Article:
It doesn’t matter if it’s your bedroom, bathroom, or living room. Correctly place the frames and art on your walls, and those pieces will really shine and make your home look much more polished.art-hanging-rookie-mistake

Now we’re dying to know…have you made this rookie mistake? We’re certainly guilty, but have luckily gotten better over the years!

Bridget&Casey

  • I have definitely made some rookie mistakes when it comes to hanging pictures/art and have the holes in my walls to prove it, lol! One thing that was pointed out to me by an interior designer was that I had too much space between the frames of a gallery wall in my living room. I hadn’t thought of that, but now that she has pointed it out, it does bother me, not that I have fixed it yet! My current struggle is that most of my current picture frames are black and a bit more traditional and now as my style is evolving, I find myself drawn to white frames with clean lines. It would be so costly to change out all the frames in my house, so I thought about spray painting them white? What do you think, good idea or waste of time?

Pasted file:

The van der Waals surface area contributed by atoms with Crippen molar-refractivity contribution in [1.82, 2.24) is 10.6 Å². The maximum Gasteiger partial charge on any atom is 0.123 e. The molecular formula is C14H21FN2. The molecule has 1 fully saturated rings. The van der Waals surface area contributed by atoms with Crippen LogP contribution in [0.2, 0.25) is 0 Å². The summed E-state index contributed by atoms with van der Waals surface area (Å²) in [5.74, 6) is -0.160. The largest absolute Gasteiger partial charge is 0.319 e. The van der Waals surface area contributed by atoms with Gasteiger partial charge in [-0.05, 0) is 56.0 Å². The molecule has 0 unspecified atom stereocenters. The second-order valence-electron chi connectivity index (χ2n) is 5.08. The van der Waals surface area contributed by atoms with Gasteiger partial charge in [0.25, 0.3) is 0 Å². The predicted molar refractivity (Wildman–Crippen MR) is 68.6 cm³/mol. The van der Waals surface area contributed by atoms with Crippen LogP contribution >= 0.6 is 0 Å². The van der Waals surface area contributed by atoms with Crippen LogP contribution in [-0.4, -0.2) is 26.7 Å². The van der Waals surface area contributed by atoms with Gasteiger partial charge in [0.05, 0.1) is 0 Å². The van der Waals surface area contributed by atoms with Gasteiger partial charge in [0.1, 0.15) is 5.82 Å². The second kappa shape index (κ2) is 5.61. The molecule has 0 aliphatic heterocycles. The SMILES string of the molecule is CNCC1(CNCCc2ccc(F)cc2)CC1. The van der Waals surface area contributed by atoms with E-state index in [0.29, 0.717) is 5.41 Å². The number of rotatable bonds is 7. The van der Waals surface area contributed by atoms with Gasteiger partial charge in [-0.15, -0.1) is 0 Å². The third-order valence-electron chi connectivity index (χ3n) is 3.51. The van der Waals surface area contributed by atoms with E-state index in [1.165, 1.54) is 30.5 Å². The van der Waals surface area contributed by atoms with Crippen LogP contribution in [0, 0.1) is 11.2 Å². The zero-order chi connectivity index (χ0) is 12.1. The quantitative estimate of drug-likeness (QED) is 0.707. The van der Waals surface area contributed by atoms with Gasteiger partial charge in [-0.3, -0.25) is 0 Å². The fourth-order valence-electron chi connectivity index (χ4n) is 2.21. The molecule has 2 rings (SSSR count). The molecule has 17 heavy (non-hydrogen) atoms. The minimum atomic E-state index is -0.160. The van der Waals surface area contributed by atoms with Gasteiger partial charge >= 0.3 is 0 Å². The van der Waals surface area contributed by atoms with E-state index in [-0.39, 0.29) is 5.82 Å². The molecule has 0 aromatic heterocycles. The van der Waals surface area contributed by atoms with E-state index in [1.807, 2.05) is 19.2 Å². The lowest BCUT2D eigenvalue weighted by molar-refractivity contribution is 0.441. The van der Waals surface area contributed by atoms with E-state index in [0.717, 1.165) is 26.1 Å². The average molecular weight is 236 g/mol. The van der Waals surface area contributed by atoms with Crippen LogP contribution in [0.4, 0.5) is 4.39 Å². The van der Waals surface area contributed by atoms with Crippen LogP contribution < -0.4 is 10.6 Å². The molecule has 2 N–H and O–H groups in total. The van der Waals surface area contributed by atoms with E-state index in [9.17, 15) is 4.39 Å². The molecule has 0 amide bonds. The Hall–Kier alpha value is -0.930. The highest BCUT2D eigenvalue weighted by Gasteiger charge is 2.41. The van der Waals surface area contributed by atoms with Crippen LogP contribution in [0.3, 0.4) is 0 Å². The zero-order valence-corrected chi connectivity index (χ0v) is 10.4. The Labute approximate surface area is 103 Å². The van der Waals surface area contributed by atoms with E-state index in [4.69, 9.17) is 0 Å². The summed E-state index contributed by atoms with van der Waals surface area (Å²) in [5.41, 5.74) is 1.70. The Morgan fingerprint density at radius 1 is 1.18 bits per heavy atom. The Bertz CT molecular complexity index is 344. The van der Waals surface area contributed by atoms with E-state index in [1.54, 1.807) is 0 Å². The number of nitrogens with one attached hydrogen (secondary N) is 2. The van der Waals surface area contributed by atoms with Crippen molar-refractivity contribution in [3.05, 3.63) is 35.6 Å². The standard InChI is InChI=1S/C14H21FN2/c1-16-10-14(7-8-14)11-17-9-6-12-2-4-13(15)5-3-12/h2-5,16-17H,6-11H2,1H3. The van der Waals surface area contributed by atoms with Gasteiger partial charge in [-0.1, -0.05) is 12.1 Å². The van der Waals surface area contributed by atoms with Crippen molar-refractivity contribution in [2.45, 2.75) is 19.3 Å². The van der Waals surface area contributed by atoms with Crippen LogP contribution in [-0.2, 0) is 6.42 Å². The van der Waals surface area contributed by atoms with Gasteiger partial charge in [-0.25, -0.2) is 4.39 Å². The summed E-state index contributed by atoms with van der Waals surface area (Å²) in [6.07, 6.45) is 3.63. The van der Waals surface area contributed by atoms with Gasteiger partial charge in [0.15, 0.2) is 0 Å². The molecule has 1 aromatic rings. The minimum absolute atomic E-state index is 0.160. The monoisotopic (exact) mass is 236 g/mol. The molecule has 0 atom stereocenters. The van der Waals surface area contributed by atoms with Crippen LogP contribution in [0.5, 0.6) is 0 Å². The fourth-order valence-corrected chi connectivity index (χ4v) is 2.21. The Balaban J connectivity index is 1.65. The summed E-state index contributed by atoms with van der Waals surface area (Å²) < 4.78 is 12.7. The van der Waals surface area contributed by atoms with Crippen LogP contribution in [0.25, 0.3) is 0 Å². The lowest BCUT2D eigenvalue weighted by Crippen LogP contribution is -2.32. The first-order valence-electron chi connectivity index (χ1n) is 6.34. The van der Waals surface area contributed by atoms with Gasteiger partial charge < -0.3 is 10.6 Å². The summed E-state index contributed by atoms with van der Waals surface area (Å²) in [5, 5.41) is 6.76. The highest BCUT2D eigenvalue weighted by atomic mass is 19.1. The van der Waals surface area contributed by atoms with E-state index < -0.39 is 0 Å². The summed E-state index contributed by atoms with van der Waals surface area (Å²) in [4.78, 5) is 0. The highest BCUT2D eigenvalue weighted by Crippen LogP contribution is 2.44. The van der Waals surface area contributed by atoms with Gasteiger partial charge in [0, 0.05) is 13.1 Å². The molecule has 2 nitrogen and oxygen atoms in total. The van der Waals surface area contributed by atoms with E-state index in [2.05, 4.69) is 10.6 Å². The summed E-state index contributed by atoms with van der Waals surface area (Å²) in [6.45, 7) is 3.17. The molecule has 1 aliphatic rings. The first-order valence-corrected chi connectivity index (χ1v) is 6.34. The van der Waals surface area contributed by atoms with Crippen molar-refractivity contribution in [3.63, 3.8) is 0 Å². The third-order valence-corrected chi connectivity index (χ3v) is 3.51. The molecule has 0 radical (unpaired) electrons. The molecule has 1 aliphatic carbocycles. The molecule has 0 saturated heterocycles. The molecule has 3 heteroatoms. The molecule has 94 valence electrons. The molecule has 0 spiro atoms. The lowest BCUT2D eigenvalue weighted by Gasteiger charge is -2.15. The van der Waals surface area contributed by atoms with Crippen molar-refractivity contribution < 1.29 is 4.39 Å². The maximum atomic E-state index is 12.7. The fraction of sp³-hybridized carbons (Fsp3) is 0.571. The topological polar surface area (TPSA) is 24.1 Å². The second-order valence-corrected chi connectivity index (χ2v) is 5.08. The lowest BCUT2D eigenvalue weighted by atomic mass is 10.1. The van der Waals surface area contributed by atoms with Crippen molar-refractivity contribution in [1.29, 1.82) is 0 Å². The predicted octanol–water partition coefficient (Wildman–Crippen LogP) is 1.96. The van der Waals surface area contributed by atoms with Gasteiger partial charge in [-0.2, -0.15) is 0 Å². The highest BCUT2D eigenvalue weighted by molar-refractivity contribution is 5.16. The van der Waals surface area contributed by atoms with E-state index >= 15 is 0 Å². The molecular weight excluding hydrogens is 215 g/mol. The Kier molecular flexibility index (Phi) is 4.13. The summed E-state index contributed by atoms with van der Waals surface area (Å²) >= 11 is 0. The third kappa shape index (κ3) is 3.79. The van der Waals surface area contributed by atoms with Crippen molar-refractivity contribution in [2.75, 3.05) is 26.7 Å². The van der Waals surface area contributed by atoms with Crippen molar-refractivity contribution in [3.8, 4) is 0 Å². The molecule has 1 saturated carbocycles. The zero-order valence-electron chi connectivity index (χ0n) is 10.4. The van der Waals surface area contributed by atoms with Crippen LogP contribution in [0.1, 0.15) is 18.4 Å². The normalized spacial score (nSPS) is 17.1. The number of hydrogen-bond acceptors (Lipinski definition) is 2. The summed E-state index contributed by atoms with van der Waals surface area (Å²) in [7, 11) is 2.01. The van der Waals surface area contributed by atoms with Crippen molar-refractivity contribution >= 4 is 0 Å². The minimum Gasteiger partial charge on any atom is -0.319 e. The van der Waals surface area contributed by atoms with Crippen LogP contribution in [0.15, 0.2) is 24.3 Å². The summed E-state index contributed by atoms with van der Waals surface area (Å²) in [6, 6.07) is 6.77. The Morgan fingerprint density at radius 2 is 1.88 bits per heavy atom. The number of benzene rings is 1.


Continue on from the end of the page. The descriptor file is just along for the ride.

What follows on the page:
• Kerri, we feel ya! The struggle is real! And once you notice something like that, it’s so hard to not notice it. It’s always staring back at you. Love the idea to spray paint them white..what do you have to lose? Plus it will give you a chance to re-hang them the way you want them.